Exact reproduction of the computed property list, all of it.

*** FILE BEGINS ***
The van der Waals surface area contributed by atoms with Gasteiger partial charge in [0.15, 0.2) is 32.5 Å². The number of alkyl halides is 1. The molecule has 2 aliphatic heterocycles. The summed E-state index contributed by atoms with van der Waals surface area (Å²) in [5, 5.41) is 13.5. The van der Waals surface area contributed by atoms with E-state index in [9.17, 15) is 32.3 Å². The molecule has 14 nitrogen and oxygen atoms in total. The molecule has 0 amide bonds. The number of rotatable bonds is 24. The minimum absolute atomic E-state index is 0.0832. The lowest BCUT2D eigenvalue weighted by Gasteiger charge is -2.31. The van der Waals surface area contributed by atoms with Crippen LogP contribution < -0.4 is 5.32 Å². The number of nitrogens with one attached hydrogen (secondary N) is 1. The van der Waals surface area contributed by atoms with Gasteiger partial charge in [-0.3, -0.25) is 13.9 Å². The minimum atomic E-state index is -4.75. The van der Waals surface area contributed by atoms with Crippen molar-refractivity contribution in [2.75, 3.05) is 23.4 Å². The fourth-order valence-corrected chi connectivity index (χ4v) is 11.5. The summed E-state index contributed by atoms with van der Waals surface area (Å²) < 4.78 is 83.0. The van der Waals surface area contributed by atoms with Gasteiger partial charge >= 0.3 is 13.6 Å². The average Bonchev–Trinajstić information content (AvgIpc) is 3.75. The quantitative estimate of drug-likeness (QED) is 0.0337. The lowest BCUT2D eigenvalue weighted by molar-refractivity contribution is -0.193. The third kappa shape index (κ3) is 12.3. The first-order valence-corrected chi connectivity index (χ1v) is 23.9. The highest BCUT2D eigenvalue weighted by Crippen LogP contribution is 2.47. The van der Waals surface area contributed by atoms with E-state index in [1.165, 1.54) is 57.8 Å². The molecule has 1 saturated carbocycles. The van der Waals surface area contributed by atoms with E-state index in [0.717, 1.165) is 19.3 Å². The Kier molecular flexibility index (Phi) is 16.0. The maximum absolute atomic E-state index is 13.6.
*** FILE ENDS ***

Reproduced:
The van der Waals surface area contributed by atoms with Gasteiger partial charge in [0.15, 0.2) is 32.5 Å². The number of alkyl halides is 1. The molecule has 2 aliphatic heterocycles. The summed E-state index contributed by atoms with van der Waals surface area (Å²) in [5, 5.41) is 13.5. The van der Waals surface area contributed by atoms with E-state index in [9.17, 15) is 32.3 Å². The molecule has 14 nitrogen and oxygen atoms in total. The molecule has 0 amide bonds. The number of rotatable bonds is 24. The minimum absolute atomic E-state index is 0.0832. The lowest BCUT2D eigenvalue weighted by Gasteiger charge is -2.31. The van der Waals surface area contributed by atoms with Crippen LogP contribution < -0.4 is 5.32 Å². The number of nitrogens with one attached hydrogen (secondary N) is 1. The van der Waals surface area contributed by atoms with Gasteiger partial charge in [-0.3, -0.25) is 13.9 Å². The minimum atomic E-state index is -4.75. The van der Waals surface area contributed by atoms with Crippen molar-refractivity contribution in [2.75, 3.05) is 23.4 Å². The fourth-order valence-corrected chi connectivity index (χ4v) is 11.5. The summed E-state index contributed by atoms with van der Waals surface area (Å²) < 4.78 is 83.0. The van der Waals surface area contributed by atoms with Gasteiger partial charge >= 0.3 is 13.6 Å². The average Bonchev–Trinajstić information content (AvgIpc) is 3.75. The quantitative estimate of drug-likeness (QED) is 0.0337. The lowest BCUT2D eigenvalue weighted by molar-refractivity contribution is -0.193. The third kappa shape index (κ3) is 12.3. The first-order valence-corrected chi connectivity index (χ1v) is 23.9. The highest BCUT2D eigenvalue weighted by Crippen LogP contribution is 2.47. The van der Waals surface area contributed by atoms with E-state index in [1.165, 1.54) is 57.8 Å². The molecule has 1 saturated carbocycles. The van der Waals surface area contributed by atoms with E-state index in [0.717, 1.165) is 19.3 Å². The Kier molecular flexibility index (Phi) is 16.0. The maximum absolute atomic E-state index is 13.6.